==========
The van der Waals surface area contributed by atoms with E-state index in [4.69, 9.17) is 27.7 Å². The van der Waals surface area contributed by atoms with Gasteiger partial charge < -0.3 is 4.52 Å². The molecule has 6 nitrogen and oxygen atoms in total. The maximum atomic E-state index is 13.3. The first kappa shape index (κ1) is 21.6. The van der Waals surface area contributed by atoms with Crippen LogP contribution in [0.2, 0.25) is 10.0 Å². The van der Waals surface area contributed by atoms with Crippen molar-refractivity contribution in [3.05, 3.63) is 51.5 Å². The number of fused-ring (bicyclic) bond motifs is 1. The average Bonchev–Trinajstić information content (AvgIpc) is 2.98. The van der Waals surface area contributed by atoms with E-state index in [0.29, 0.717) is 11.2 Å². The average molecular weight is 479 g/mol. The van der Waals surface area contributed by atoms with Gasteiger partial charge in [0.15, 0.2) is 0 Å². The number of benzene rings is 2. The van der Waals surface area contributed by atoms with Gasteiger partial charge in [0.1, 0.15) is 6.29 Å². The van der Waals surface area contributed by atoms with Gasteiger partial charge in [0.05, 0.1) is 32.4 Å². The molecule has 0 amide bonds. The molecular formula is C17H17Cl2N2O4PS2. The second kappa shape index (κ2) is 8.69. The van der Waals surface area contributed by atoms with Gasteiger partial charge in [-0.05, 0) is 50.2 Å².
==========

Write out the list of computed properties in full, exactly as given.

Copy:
The van der Waals surface area contributed by atoms with E-state index in [4.69, 9.17) is 27.7 Å². The van der Waals surface area contributed by atoms with Gasteiger partial charge < -0.3 is 4.52 Å². The molecule has 6 nitrogen and oxygen atoms in total. The maximum atomic E-state index is 13.3. The first kappa shape index (κ1) is 21.6. The van der Waals surface area contributed by atoms with Crippen LogP contribution in [0.2, 0.25) is 10.0 Å². The van der Waals surface area contributed by atoms with Crippen molar-refractivity contribution in [3.05, 3.63) is 51.5 Å². The number of fused-ring (bicyclic) bond motifs is 1. The average Bonchev–Trinajstić information content (AvgIpc) is 2.98. The van der Waals surface area contributed by atoms with E-state index in [0.29, 0.717) is 11.2 Å². The average molecular weight is 479 g/mol. The van der Waals surface area contributed by atoms with Gasteiger partial charge in [0.15, 0.2) is 0 Å². The number of benzene rings is 2. The van der Waals surface area contributed by atoms with Gasteiger partial charge in [0.1, 0.15) is 6.29 Å². The van der Waals surface area contributed by atoms with Gasteiger partial charge in [0.05, 0.1) is 32.4 Å². The molecule has 0 amide bonds. The molecular formula is C17H17Cl2N2O4PS2. The second kappa shape index (κ2) is 8.69. The van der Waals surface area contributed by atoms with Gasteiger partial charge in [-0.05, 0) is 50.2 Å².